to be that the ranges ought to be much wider. Often I see women
playing mother and daughter, and I can't tell which one is supposed to
be older.

Some of it is just Hollywood -- movie stars get facelifts, etc., that
make them look younger than most people of their age in real life. It
seems to be that if a character is intended to be sixty years old, and
not both vain and wealthy, they should be played by someone who looks
like they are sixty, not by a sixty-year-old who has spent lots of
money on looking younger. Hollywood obviously disagrees.

ObSeasonal: Henry Winkler was 33 when he played an elderly Scrooge.
--
Keith F. Lynch - http://keithlynch.net/
Please see http://keithlynch.net/email.html before emailing me.

Mark_R...@hotmail.com

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Dec 15, 2004, 10:38:23 PM12/15/04
to
Dale Ratner wrote:
> >Michael J. Fox is a good example but I think the Buffy cast is not.
I
> thought that the only cast member who was able to realistically pass
as
> a teenager for a while was Allyson Hannegan and that was only for the

> first two seasons. The other cast members always looked like they
were
> in their mid-20s or older to me. I understood why they wanted older
> actors to play the parts because they would not have to bother with
> hiring tutors and other reasons. However the actors on Buffy looked
too old.

Geller was 18 at the start of the series.

James A. Donald

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Dec 16, 2004, 12:06:46 AM12/16/04
to
On 16 Dec 2004 00:00:03 GMT, Chris Malme
> Yes, kids *can* have facial hair. But if you are casting a 20-something
> actor to play a mid-teen character, it is far more believable if they are
> moderately clean-shaven.

In the books, Ged ages considerably. So you cast someone who is much
too old for the early part of the story, and much too young for the
latter part of the story - though in the end they so thoroughly
ditched the original story that it scarcely matters.

Chris Malme

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Dec 16, 2004, 7:30:53 AM12/16/04
to
Marilee J. Layman <mjla...@erols.com> wrote in
news:kdo1s0lasgr5ahdpe...@4ax.com:

> >"The Dead Zone" (2002) TV Series
> >... aka Stephen King's Dead Zone (USA)
>
> I like this show, I watch most of the eps.

This is being shown in the UK now - I don't watch it regularly, but the
episodes I have seen have been entertaining.

The thing that struck me about this series is was how similar in general
appearance and mannerisms Anthony Michael Hall was to Christopher Walken,
who played the same part in the movie. Complete with high forehead above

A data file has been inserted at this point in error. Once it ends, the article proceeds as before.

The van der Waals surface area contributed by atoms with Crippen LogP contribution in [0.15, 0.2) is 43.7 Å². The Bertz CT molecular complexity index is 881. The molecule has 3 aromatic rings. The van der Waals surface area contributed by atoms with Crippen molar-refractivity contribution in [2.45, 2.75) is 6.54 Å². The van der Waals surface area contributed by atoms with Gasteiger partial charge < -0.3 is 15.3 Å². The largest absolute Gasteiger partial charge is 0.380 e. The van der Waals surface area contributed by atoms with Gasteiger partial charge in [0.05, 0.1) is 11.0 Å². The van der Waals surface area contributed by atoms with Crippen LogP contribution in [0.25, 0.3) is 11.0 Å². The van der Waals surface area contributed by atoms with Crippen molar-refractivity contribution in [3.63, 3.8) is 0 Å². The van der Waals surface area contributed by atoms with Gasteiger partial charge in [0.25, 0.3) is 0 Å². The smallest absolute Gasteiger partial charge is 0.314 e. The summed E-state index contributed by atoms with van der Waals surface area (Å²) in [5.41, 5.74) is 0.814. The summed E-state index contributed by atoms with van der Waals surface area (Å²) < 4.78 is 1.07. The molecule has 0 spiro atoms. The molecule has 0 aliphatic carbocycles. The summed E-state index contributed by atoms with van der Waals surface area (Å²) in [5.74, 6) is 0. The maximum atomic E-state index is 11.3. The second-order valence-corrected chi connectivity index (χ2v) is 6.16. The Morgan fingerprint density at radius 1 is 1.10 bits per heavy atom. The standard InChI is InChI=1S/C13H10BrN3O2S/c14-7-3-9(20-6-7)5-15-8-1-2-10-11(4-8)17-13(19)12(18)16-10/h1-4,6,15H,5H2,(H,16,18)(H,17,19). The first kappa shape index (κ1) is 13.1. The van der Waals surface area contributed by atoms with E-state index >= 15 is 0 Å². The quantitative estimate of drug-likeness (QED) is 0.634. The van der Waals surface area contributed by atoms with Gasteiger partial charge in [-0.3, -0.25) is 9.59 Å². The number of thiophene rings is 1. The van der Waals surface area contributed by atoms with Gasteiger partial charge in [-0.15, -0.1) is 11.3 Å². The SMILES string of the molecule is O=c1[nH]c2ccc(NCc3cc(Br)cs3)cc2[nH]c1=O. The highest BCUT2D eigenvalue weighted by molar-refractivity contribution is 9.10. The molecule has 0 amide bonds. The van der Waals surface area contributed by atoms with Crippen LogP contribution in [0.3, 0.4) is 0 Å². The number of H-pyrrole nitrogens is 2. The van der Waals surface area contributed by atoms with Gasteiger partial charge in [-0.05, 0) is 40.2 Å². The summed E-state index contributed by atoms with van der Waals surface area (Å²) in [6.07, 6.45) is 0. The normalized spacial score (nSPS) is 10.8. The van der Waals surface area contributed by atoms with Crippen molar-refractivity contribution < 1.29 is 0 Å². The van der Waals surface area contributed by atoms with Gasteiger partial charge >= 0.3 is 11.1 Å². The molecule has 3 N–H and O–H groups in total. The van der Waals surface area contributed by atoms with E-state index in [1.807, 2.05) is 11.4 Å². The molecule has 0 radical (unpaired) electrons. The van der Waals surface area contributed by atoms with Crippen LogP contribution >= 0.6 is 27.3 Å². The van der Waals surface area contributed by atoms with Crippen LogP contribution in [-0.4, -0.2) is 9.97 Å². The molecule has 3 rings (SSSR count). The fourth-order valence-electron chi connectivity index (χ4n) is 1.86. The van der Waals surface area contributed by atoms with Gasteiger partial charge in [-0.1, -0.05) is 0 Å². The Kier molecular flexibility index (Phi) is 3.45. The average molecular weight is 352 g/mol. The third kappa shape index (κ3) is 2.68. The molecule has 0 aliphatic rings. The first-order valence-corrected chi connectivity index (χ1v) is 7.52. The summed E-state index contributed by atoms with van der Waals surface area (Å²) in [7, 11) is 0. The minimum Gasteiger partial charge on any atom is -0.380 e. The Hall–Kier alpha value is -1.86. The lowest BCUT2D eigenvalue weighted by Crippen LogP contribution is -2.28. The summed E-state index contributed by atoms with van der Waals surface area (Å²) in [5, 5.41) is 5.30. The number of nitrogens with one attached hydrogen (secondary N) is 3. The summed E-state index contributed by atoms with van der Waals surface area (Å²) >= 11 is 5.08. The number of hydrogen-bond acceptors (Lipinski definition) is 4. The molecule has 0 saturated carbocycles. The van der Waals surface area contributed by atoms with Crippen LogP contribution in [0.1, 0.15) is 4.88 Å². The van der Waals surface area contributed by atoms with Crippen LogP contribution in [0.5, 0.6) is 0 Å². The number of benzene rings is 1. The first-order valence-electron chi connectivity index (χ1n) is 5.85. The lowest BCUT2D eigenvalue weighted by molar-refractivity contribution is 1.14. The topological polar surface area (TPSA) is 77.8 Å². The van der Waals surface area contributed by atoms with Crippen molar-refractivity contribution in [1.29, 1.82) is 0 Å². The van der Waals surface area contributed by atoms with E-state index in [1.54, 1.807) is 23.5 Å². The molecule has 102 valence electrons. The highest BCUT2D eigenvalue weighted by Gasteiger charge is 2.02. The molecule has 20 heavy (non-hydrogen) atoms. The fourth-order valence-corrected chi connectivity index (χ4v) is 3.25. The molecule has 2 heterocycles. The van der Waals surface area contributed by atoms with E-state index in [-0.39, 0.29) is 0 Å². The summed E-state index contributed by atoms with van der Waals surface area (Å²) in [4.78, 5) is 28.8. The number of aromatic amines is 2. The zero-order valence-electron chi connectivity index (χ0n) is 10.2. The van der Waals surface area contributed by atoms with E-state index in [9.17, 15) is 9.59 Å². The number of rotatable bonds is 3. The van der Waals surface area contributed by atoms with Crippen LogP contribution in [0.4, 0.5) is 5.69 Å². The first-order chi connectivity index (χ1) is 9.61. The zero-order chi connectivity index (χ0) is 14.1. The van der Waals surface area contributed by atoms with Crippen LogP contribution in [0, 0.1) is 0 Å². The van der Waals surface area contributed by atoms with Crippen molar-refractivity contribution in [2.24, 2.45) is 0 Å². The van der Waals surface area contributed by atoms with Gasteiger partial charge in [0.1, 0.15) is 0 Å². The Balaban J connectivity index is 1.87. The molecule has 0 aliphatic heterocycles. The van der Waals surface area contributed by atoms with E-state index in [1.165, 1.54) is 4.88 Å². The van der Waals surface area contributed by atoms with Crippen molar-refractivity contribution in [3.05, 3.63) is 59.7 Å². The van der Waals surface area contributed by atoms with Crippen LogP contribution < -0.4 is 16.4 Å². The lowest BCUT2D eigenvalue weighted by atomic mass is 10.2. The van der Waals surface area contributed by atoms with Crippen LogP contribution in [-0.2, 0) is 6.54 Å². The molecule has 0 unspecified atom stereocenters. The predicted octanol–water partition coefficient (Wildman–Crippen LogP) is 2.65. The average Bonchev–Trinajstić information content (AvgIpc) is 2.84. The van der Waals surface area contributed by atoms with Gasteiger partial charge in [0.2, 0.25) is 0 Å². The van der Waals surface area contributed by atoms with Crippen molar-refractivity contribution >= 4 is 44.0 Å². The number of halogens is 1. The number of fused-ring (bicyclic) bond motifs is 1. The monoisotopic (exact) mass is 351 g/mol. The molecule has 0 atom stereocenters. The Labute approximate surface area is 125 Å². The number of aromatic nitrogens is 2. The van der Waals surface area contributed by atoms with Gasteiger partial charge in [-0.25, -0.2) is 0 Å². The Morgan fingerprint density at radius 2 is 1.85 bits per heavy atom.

similar eyes, back-combed hair, and hesitant speech. This is not a
criticism, as it made the part quite compelling to watch.

The last time I was really aware of Anthony Michael Hall was with his role
in The Breakfast Club. He is somewhat different now.

Dave Weingart

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Dec 16, 2004, 9:55:09 AM12/16/04
to

How old was the actress who played Dawn?

--
73 de Dave Weingart KA2ESK Loyalty oaths. Secret searches. No-fly
mailto:phyd...@liii.com lists. Detention without legal recourse.
http://www.weingart.net/ Who won the cold war, again?
ICQ 57055207 -- www.cafepress.com/Politicklers

Danny Low

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Dec 16, 2004, 2:50:26 PM12/16/04
to
On 16 Dec 2004 00:00:03 GMT, Chris Malme
<see_si...@filklore.co.uk> wrote:

> I was talking about casting actors who
>are either about the right age or can look and act roughly the right age.
>Generally it is quite acceptable for the actors to be a few years older
>that the part they are playing, provided they give a convincing
>performance. The two characters I mentioned are (if I recollect
>correctly) in their teens, and yet one seems to have mutton chop
>whiskers, and the other a three day growth of beard.

The problem here is young actors are usually not good actors. It is
the biggest reason while child actors rarely make the transition to
adult actors. When you are young, all you have to do is be cute but
when you grow up, you actually have to act. Ged undergoes a major
transformation from callow youth to mature adult. It would take a
remarkable young actor of the proper age range to make that
transformation. An older and more experienced actor is much easier to
find. So this is one of those criticism that I do not consider valid
simply because of the impracticality of finding an actor of the right
age who can do the job. There are limits to how close a resemblance
you can get to the character with real people.

Danny Low

unread,
Dec 16, 2004, 2:53:56 PM12/16/04
to
On Thu, 16 Dec 2004 14:55:09 +0000 (UTC), phyd...@liii.com (Dave